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  • Schist — (sh[i^]st), n. [Gr. ? divided, divisible, fr. ? to divide: cf. F. schiste. See {Schism}.] (Geol.) Any crystalline rock having a foliated structure (see {Foliation}) and hence admitting of ready division into slabs or slates. The common kinds are… …   The Collaborative International Dictionary of English

  • schist — schist, schisturi, s.n. (înv.) 1. stâncă în straturi subţiri de ardezie. 2. ulei mineral extras din şişturile (şist) bituminoase, folosit la iluminat. Trimis de blaurb, 13.09.2007. Sursa: DAR …   Dicționar Român

  • schist — [ʃıst] n [U] [Date: 1700 1800; : French; Origin: schiste, from Latin schistos (lapis) stone that can be split , from Greek, from schizein; SCHISM] a type of rock that naturally breaks apart into thin flat pieces …   Dictionary of contemporary English

  • schist — (n.) 1795 (earlier schistus, c.1600), from Fr. schiste, from L. schistos lapis stone that splits easily (Pliny), from Gk. skhistos divided, separated, from skhizein to split (see SHED (Cf. shed) (v.)). The rock splits easily in layers. Liddell… …   Etymology dictionary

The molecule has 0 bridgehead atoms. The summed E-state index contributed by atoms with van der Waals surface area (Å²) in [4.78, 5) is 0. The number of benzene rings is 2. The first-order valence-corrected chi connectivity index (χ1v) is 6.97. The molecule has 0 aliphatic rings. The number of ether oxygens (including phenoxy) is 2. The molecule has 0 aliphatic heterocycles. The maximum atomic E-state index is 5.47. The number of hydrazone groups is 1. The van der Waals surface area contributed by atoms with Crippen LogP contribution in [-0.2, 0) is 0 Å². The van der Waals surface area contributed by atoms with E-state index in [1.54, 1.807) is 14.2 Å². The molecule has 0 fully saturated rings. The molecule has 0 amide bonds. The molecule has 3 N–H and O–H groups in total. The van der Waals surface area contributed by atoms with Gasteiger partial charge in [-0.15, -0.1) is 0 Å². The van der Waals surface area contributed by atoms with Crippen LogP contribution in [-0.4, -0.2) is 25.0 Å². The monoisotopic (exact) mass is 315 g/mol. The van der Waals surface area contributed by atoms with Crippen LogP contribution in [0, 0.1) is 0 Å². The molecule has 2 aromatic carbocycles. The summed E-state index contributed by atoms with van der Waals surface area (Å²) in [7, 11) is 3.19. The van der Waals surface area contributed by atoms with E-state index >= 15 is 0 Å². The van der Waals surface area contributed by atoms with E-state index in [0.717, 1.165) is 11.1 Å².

• schist — a term in geology for a type of layered rock, is pronounced shist …   Modern English usage

  • schist — [shist] n. [Fr schiste < L schistos (lapis), split (stone) < Gr schistos, easily cleft < schizein, to cleave: see SCHIZO ] any of a group of metamorphic rocks containing parallel layers of flaky minerals, as mica or talc, and splitting… …   English World dictionary

  • schist — an·a·schist·ic; schist; schist·oid; schist·ose; schist·ous; …   English syllables

  • schist — /shist/, n. any of a class of crystalline metamorphic rocks whose constituent mineral grains have a more or less parallel or foliated arrangement. [1775 85; < NL schistus, L (lapis) schistos < Gk schistós divided, curdled, divisible, deriv. of… …   Universalium

  • schist —   n. foliated metamorphic crystalline rock.    ♦ schistaceous, a. slate coloured.    ♦ schistic,    ♦ schistose, a.    ♦ schistoid, a. like schist.    ♦ schistosis, n. fibrosis of lungs from inhaling slate dust …   Dictionary of difficult words

  • schist — skalūnas statusas T sritis chemija apibrėžtis Į plonas plokšteles skylanti nuosėdinė metamorfinė uoliena. atitikmenys: angl. schist; shale rus. сланец …   Chemijos terminų aiškinamasis žodynas